Photo via Pixabay
Photo via Pixabay

A settlement was reached between the Archdiocese of Los Angeles and two brothers who sued alleging they were sexually molested nearly three decades ago by a visiting cleric from Mexico, an attorney for the archdiocese said Friday.

The plaintiffs, now adults, were between 9 and 11 years old when they were allegedly abused by Father Nicolas Aguilar-Rivera on the grounds of St. Agatha Church in Los Angeles in 1987. They sued the archdiocese in June 2014.

“Plaintiffs were both terrified of Father Aguilar-Rivera’s conduct and frozen because of their obedience to and reverence of Father Aguilar-Rivera,” their lawsuit stated.

Los Angeles police believe the boys were among some 26 boys molested during a nine-month period in 1987-88.

Attorney J. Michael Hennigan, on behalf of the archdiocese, said the settlement was reached Wednesday, the same day Los Angeles Superior Court Judge Barbara Scheper heard a defense motion to dismiss the case, then took the issues under submission.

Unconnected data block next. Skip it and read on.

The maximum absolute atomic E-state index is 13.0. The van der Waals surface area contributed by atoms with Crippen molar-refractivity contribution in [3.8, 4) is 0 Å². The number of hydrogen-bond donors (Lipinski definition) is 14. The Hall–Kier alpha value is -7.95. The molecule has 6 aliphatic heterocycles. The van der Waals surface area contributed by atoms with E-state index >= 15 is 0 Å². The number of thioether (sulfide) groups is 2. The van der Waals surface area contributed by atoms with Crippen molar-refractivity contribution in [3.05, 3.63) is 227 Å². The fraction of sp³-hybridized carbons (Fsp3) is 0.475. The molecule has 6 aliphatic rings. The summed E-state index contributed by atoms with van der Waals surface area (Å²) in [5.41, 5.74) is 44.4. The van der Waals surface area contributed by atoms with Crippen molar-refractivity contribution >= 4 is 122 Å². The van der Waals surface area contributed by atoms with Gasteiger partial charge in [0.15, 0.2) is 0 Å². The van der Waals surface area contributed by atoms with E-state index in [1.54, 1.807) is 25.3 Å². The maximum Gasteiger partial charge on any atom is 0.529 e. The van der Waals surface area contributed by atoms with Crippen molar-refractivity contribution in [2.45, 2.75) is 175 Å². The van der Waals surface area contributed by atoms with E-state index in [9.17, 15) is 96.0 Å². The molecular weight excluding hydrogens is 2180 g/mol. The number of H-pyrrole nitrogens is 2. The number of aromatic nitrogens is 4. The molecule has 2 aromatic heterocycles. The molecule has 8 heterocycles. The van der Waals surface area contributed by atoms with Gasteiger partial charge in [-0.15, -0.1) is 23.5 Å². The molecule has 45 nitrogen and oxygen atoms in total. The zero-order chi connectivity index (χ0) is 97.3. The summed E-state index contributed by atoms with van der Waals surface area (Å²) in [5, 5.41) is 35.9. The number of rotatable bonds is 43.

Hennigan said Aguilar-Rivera has been a fugitive for years and that he was unsure if he is still alive.

Hennigan declined to comment on the accord. In February 2014, a $13 million settlement was reached with 17 plaintiffs in a separate lawsuit against the archdiocese, including 11 who were alleged victims of Aguilar-Rivera’s abuse.

Attorneys for the plaintiffs in the earlier settlement alleged in court papers that former Los Angeles Archbishop Cardinal Roger Mahony and his top aide, Msgr. Thomas Curry, had “actively thwarted” and “misled” LAPD detectives concerning the actions of Aguilar-Rivera.

Aguilar-Rivera was formally charged in 1988, but was never prosecuted because he left the country.

When evidence of Aguilar-Rivera’s sexual abuse was discovered, the archdiocese immediately removed him from his ministry and informed authorities, archdiocese spokeswoman Adrian Marquez said.

When Aguilar-Rivera fled to Mexico, Mahony repeatedly urged church officials in Mexico to have Aguilar-Rivera return to the U.S. to face justice, she said.

“The archdiocese is committed to supporting all victim-survivors of abuse and protecting children and young people,” Marquez said. “The archdiocese remains vigilant against all that would harm our children and young people and continues to work every day to ensure that our parishes, schools and ministries are safe and caring places.”

Over the past 14 years, the archdiocese has trained almost 300,000 adults in child abuse awareness and prevention programs and more than 1.4 million children and young people in similar program aimed at youth awareness, according to Marquez.

— City News Service

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